As we reach the second anniversary of the date of application of the EU’s MDR, it’s an excellent opportunity to reflect on the journey and the challenges ahead for manufacturers.
The Medical Device Regulation (MDR) marked a significant overhaul of the regulatory process for devices in the EU, replacing the Medical Device Directive (MDD) with patient safety a priority. As is often the case with the introduction of new regulatory requirements, manufacturers have faced numerous challenges, ranging from the availability of competent resources to the adjustment to more stringent requirements, such as the collection of post-market data. The delays in availability of guidance documents—including those issued by the Medical Device Coordination (MDCG) and harmonized standards—have also posed a hurdle for stakeholders.
Since the date of application in May 2021, the number of MDCG guidance documents has approximately doubled and now totals more than 100. Of the c. fifty new additions, two-thirds pertain to the MDR, the most recent being MDCG 2020-3 Rev 1, Guidance on significant changes regarding the transitional provision under Article 120 of the MDR with regard to devices covered by certificates according to MDD or AIMDD.
This guidance, for manufacturers of ‘legacy devices,’ arose following the decision taken by the European Commission, later adopted in February 2023 by the European Parliament, to extend the MDR transition periods giving manufacturers more time (up to 2027 and 2028 for high-risk and lower-risk devices respectively), to certify their devices and to avoid a shortage of life-saving products in Europe. The extension is welcome. This is especially true for Notified Bodies who are face challenges reviewing numerous MDR applications. It is advised that manufacturers progress their submissions and work with Notified Bodies to schedule assessments well before the given deadlines.
While progress has been made, and regulators have taken difficult—but correct—decisions to extend the transition, challenges remain for manufacturers in adapting to the new regulatory landscape. Clinical evaluation and post-market surveillance are two key areas where the MDR imposes stricter requirement; manufacturers should recognize and plan to address these as soon as possible. Understanding the requirements and implementing the necessary activities is key to ensuring the new timelines will be met.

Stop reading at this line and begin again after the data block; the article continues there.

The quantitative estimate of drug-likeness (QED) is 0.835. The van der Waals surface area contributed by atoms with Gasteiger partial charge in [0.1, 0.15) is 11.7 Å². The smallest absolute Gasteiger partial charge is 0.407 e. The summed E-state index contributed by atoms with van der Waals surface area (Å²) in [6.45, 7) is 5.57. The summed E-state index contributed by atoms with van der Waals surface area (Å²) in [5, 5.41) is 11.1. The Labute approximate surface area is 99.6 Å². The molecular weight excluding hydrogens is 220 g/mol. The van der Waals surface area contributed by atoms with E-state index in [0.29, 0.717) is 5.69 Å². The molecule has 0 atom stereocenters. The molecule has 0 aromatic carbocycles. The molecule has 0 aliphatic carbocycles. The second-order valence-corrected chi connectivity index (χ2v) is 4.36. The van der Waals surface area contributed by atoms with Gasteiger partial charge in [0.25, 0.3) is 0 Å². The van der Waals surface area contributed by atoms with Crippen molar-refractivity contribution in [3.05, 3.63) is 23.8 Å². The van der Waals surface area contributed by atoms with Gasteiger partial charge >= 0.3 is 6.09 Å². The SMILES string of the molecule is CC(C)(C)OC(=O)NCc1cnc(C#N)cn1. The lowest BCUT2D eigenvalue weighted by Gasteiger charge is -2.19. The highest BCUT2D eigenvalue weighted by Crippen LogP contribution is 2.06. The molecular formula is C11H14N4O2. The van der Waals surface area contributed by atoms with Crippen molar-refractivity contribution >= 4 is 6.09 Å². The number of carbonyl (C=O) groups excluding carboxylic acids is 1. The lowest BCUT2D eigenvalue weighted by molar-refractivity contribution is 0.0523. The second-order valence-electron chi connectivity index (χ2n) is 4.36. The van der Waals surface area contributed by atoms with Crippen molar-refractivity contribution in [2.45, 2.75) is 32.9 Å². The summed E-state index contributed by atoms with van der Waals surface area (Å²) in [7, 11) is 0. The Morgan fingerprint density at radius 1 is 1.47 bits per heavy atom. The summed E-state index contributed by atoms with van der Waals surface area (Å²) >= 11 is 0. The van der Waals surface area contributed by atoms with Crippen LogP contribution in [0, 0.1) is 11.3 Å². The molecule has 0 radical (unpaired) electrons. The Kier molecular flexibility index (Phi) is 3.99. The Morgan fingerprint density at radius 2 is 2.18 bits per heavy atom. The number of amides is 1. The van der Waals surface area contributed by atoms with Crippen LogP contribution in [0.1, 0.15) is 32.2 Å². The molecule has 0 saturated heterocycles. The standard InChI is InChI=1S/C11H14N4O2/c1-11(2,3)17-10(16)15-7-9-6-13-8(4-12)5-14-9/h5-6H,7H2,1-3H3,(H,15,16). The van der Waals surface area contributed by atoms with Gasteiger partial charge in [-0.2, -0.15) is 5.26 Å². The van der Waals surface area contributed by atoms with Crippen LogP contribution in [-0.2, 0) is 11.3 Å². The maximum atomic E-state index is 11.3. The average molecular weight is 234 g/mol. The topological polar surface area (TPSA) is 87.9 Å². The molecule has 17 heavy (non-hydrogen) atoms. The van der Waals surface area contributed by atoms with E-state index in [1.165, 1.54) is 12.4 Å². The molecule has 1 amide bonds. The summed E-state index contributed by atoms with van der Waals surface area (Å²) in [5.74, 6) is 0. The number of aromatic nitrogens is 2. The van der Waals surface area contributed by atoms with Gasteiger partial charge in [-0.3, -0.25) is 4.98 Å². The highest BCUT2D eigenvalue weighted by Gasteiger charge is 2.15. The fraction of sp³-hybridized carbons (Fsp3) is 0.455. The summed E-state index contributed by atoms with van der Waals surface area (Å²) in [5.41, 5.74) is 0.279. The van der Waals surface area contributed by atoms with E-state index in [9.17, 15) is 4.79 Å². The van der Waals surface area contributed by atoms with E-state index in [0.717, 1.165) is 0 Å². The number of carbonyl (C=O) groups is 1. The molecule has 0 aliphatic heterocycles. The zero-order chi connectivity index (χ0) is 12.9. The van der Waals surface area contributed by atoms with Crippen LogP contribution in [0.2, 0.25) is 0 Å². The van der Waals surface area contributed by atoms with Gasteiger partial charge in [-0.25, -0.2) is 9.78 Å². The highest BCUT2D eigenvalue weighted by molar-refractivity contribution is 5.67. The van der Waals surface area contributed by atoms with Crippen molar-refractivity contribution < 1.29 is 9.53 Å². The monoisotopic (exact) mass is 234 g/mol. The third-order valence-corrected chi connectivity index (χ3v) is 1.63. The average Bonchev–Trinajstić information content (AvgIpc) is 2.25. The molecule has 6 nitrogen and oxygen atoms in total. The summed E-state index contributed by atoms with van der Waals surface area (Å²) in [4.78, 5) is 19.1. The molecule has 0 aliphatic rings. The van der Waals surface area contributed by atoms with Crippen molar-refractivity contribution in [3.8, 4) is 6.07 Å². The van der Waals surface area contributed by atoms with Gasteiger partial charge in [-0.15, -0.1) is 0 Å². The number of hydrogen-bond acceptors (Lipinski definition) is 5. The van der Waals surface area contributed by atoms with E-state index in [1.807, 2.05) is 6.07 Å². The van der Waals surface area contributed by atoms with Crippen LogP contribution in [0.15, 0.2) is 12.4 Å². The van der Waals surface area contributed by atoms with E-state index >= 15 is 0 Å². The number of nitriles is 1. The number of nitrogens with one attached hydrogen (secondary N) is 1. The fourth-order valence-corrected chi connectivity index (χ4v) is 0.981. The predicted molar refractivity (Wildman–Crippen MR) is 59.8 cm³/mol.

To learn more about the EU MDR transitional provision extensions, we invite you to watch the following video with leading EU regulatory expert, Adrian Keene (Associate VP, Global BS&V and EMEA Consulting Services).
How Can NAMSA Help?
NAMSA is the industry leader in driving successful regulatory outcomes through effective interactions with the EU Commission and Notified Bodies. Our internal teams of Medical Device and IVD experts communicate with EU entities nearly every day and are the most experienced in the industry at accelerating regulatory submissions and approvals for manufacturers. Many of our Associates have previously held positions within these organizations, which provides Clients with the benefit of a more precise understanding of how to proactively plan for international requirements and expectations.
Make sure you’re on the right track! If you are interested in scheduling a complimentary consultation with one of our EU MDR experts, we invite you to do so here: https://namsa.com/namsa-expertise/subject-matter-experts/.
David Mandley, PhD
David joined the Regulatory Consulting Team at NAMSA in 2021 and currently serves as a Principal Regulatory Consultant. Mr. Mandley has more than 20 years’ experience in the medical device industry working with a range of product types and organisations from university spin-outs to multinationals. Following completion of his doctoral research in Applied Photochemistry at Loughborough University, David held various roles for a UK-based SME, Tissuemed, including Research & Development, QA, RA—culminating into serving as CEO for eight years. During this period, David was pivotal in the development, regulatory approval and commercialisation of a range of implantable, resorbable surgical sealants indicated as adjuncts for the prevention of intra- and post-operative leaks, including air, blood and cerebral spinal fluid. More recently, Mr. Mandley has worked as a regulatory consultant for a range of multinational medical device manufacturers, leading MDR submissions for a variety of device types and classifications (I – III) from wound care devices and their accessories, combination products and radiofrequency ablation systems.